On the second day of the virtual Abu Dhabi International Petroleum Exhibition Conference (ADIPEC) 2020 Christof Rühl, senior fellow at Columbia University and Havard Kennedy School, hosted a panel addressing emissions and sustainability in the wake of Covid-19
Rühl was joined by Neal Anderson, president of Wood Mackenzie, Francesco La Camera, director general at International Renewable Energy Agency (IRENA) Jérôme Schmitt, chairman of the Oil & Gas Climate Initiative (OGCI) executive committee, and began by outlining the challenges facing the energy industry.
The host noted that the pandemic is pushing a decline in fossil fuel prices, making it harder for non-fossil fuels to compete, while the economic hit that is affecting everyone could make financing and investments harder to obtain. The panel shared this sentiment, suggesting that many companies, in an effort to protect their shareholders, could return to more traditional tried and tested methods and turn away from the more challenging path of energy transition. Additionally, developing countries with expanding populations, such as those in sub-Saharan Africa, do not have the luxury of investing in renewables, and their primary concern is providing energy to their population.
Despite these problems, the panel actually believed that the drive to energy transition was still accelerating, and would continue to do so despite the calamitous 2020 year. Anderson pointed out that China has just announced a 2060 carbon neutral target, the US election will most likely see the country adopt a more climate friendly stance, and public opinion (especially within the EU) is becoming increasingly concerned with climate change.
This public desire for clean energy, noted Schmitt, is shaping the industry and moving away from the traditional integrated chain. Instead of producing, transforming and then selling to the customer, 2020 has provoked a move around a circular chain, where the logic starts from the consumer.
Arthur Hanna, strategic advisor for ADIPEC, echoed Schmitt after the meeting; “This year saw the consumption of 80 bn barrels of oil instead of 100+ the year before. This has accelerated the agenda. We would not have discussed this so much at ADIPEC two years ago. The consumer is now looking for clean reliable energy resources, the industry now needs to deliver. This needs to be embedded from top and work its way down, I have never seen CEO’s talk about customer and consumer interests in the way they have done”.
Large company directives and national initiatives, fostered by the public demand for green energy, are pushing for renewable energy and decreasing the carbon footprint in line with the Paris Agreement objective of keeping the global temperature increase well below 2 degrees, keeping it at 1.5 degrees. La Camera outlined that actually this long-term goal can be paired with the short-term goal of economic recovery once Covid-19 has passed. The IRENA representative stressed that, due to the available technology, the transition to green energy will not be a burden, but a boom for the economy, providing more GDP and more jobs. Schmitt was keen to add here that companies within the oil and gas industry are also driving this transition, with 50% of member companies of the OGCI making significant announcements towards carbon net zero targets.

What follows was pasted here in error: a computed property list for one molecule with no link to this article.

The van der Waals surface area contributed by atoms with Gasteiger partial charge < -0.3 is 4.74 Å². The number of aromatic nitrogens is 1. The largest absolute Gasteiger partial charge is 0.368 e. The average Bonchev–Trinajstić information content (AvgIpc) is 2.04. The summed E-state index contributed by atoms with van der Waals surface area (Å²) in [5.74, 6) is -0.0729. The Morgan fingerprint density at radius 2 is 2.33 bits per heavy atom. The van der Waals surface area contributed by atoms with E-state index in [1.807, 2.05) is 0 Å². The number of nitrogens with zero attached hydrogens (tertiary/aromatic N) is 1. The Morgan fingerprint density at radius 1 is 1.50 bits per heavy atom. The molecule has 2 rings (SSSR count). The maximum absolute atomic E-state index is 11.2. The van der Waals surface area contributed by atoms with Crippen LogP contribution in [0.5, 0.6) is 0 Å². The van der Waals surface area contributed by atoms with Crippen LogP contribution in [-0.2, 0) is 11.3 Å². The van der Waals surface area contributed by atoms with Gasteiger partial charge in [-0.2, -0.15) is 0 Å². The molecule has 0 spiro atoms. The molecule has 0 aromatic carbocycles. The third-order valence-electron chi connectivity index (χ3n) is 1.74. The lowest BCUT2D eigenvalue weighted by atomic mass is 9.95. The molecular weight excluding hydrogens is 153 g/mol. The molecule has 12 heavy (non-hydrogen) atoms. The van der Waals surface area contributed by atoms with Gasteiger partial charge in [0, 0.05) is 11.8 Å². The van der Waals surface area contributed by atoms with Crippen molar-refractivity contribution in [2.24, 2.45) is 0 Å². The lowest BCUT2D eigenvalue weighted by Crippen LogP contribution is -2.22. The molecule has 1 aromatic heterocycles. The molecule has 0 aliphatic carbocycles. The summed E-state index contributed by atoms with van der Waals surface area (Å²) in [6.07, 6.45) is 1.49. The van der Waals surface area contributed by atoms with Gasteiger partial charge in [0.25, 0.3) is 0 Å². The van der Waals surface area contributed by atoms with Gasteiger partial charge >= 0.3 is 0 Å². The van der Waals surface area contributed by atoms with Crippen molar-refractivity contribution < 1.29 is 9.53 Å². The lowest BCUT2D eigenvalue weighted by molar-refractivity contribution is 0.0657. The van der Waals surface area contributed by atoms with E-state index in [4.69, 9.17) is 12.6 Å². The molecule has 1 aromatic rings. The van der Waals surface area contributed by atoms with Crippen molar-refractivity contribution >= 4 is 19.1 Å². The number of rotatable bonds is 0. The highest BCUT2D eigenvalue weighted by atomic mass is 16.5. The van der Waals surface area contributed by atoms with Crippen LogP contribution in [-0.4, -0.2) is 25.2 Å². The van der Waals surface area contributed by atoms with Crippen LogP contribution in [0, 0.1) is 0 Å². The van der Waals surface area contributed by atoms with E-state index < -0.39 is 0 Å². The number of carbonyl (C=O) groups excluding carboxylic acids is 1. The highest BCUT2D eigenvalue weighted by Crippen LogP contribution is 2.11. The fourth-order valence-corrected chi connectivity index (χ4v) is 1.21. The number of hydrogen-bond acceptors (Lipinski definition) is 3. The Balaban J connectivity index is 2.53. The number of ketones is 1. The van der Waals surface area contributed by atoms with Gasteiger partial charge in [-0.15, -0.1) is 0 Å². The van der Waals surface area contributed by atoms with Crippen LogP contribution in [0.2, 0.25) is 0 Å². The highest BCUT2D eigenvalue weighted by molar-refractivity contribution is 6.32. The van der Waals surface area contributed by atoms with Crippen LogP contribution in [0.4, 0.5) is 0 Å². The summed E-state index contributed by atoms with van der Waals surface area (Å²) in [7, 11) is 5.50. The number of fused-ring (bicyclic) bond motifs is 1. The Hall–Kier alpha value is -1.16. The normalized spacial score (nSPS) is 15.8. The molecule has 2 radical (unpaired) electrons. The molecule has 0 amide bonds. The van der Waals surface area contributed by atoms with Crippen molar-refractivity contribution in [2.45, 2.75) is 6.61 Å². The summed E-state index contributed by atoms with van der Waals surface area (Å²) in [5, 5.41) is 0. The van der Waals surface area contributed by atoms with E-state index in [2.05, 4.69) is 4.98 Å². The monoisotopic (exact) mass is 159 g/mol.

It was clear that every participant in the discussion was wary but positive in regards to sustainability and emission reduction in a post-pandemic world. They stressed climate change will effect all and therefore the drive to transfer to green energy needed to come for all. As Rühl stated, there was no “silver bullet” to this problem, but it could only occur if the current oil and gas industries were maintained and a combination of different technologies was used to build the green energy industry and, importantly, keep energy affordable.
The session concluded with each Rühl asking each panelist what their one wish would be to accelerate the energy transition after 2020.
Anderson: “Realistic carbon price”.
La Camera: “Work on infrastructure and show exactly the way you want to go and money from private companies will come."
Jerome: “One more very large country committing to net zero very soon."